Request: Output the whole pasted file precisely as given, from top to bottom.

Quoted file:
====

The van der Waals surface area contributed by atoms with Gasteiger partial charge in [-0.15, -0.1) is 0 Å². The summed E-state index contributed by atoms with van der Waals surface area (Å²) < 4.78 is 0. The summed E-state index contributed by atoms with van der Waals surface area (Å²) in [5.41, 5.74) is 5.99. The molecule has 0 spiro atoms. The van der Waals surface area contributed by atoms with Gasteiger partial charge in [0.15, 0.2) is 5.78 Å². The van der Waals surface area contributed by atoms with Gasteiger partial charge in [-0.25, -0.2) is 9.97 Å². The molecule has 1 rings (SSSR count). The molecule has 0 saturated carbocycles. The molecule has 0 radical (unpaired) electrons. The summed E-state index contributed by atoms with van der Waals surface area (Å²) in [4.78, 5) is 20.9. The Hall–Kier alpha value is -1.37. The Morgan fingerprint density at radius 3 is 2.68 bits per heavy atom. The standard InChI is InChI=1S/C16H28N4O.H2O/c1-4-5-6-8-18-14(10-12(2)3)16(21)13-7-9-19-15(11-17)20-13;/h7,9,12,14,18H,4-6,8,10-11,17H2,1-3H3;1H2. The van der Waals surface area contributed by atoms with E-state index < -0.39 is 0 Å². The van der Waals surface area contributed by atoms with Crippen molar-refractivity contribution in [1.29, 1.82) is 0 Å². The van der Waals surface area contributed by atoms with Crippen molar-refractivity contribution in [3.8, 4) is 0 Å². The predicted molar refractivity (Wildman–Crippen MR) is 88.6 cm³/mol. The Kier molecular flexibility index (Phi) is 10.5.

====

The van der Waals surface area contributed by atoms with Gasteiger partial charge in [-0.15, -0.1) is 0 Å². The summed E-state index contributed by atoms with van der Waals surface area (Å²) < 4.78 is 0. The summed E-state index contributed by atoms with van der Waals surface area (Å²) in [5.41, 5.74) is 5.99. The molecule has 0 spiro atoms. The van der Waals surface area contributed by atoms with Gasteiger partial charge in [0.15, 0.2) is 5.78 Å². The van der Waals surface area contributed by atoms with Gasteiger partial charge in [-0.25, -0.2) is 9.97 Å². The molecule has 1 rings (SSSR count). The molecule has 0 saturated carbocycles. The molecule has 0 radical (unpaired) electrons. The summed E-state index contributed by atoms with van der Waals surface area (Å²) in [4.78, 5) is 20.9. The Hall–Kier alpha value is -1.37. The Morgan fingerprint density at radius 3 is 2.68 bits per heavy atom. The standard InChI is InChI=1S/C16H28N4O.H2O/c1-4-5-6-8-18-14(10-12(2)3)16(21)13-7-9-19-15(11-17)20-13;/h7,9,12,14,18H,4-6,8,10-11,17H2,1-3H3;1H2. The van der Waals surface area contributed by atoms with E-state index < -0.39 is 0 Å². The van der Waals surface area contributed by atoms with Crippen molar-refractivity contribution in [1.29, 1.82) is 0 Å². The van der Waals surface area contributed by atoms with Crippen molar-refractivity contribution in [3.8, 4) is 0 Å². The predicted molar refractivity (Wildman–Crippen MR) is 88.6 cm³/mol. The Kier molecular flexibility index (Phi) is 10.5.